Sophie Campbell



Victory at last for Emma Hamilton

November 8, 2016

A welcome chance to redress the balance for the Admiral Lord Nelson’s famously alluring lover, in an exhibition that makes up for two centuries of slights.

It’s easy to see Emma Hamilton as a figure of fun. She became famous as the lover of the late eighteenth-century (married) war hero and national treasure Lord Nelson.

But as a young woman she was said to have danced on the table at raucous country parties and been hired as a ‘nymph’ by the charlatan medic James Graham at his Temple of Health and Hymen on Pall Mall (famous for its ‘Celestial Bed’ that could be rented by married couples for the equivalent of £5,000 per night today).

Later, as wife of the respected diplomat and antiquarian Sir William Hamilton in Naples, she became known for striking dramatic ‘attitudes’ – static poses, dressed as a goddess or heroine from the past, watched by mesmerised expatriate Society. She travelled back to England in a ménage à trois with Hamilton and Nelson, and they caused a sensation wherever they went.

This exhibition does so much to restore her dignity, partly because of the stunning collection of images the National Maritime Museum has assembled. Emma was the artist George Romney’s muse and his many portraits of her occupy three walls, laid out rather like Vogue covers of Kate Moss. There are pieces of her jewellery and clothing – not hers, but contemporary – in the high-waisted, small-busted style that would have been familiar to Jane Austen, and originals of her breathless, emphatic letters, full of underlinings and dashes.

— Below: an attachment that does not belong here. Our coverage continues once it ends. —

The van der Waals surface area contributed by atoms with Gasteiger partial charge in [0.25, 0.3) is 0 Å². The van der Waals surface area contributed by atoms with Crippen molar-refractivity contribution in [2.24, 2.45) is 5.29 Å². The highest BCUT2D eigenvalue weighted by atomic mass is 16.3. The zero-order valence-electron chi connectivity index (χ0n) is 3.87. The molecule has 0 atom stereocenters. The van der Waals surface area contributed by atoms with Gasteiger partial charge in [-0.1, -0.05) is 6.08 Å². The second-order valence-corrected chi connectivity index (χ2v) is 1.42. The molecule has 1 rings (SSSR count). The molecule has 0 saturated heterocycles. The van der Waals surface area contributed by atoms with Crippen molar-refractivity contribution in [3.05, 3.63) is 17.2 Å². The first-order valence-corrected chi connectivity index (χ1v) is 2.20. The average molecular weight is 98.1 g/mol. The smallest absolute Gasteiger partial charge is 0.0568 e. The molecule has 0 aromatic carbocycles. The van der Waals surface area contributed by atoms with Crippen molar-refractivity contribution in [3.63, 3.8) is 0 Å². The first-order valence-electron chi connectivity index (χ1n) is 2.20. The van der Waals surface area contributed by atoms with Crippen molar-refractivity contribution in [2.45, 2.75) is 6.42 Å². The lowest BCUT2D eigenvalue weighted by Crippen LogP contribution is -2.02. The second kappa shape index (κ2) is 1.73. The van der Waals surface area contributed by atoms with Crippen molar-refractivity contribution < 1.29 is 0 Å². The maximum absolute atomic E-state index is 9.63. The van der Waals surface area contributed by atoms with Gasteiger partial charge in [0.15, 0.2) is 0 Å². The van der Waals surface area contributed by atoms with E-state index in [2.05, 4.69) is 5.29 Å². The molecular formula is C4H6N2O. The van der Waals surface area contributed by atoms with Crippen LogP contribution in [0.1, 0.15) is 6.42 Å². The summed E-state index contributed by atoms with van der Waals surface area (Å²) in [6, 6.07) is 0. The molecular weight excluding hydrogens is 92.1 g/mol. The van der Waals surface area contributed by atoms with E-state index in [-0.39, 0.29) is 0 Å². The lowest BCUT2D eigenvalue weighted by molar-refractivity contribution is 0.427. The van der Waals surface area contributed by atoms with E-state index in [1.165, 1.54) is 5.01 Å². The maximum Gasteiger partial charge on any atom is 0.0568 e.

It examines her humble beginnings as ‘Emy Lyon’, born to a blacksmith and a servant in Ness, Cheshire, in 1765, as well as the biographies and writings of her well-born and frequently selfish lovers. Her names changed as she climbed the social ladder – she became Emma Hart and then, to everyone’s amazement, Lady Hamilton – but she always seems to have kept her charm and her generosity. Nelson was, like her, humbly born and it was a love match, with a daughter, Horatia, who was brought up by someone else and, despite her name, never knew that she was the great admiral’s daughter (apparently children all over Britain were named in Nelson’s honour).

Her troubles began immediately after Nelson’s death, something he obviously anticipated, as he left a letter pleading her cause, which was ignored by his friends, many of whom had enjoyed Emma’s hospitality and borrowed her money. She died in penury in Calais, where she had been forced to move with her daughter, in 1815.

The exhibition is large, informative and surprisingly moving, with letters to read and recordings to listen to – and the chance to appreciate, quite genuinely, the talent and energy of a woman who fought for everything she achieved. No sneering allowed.

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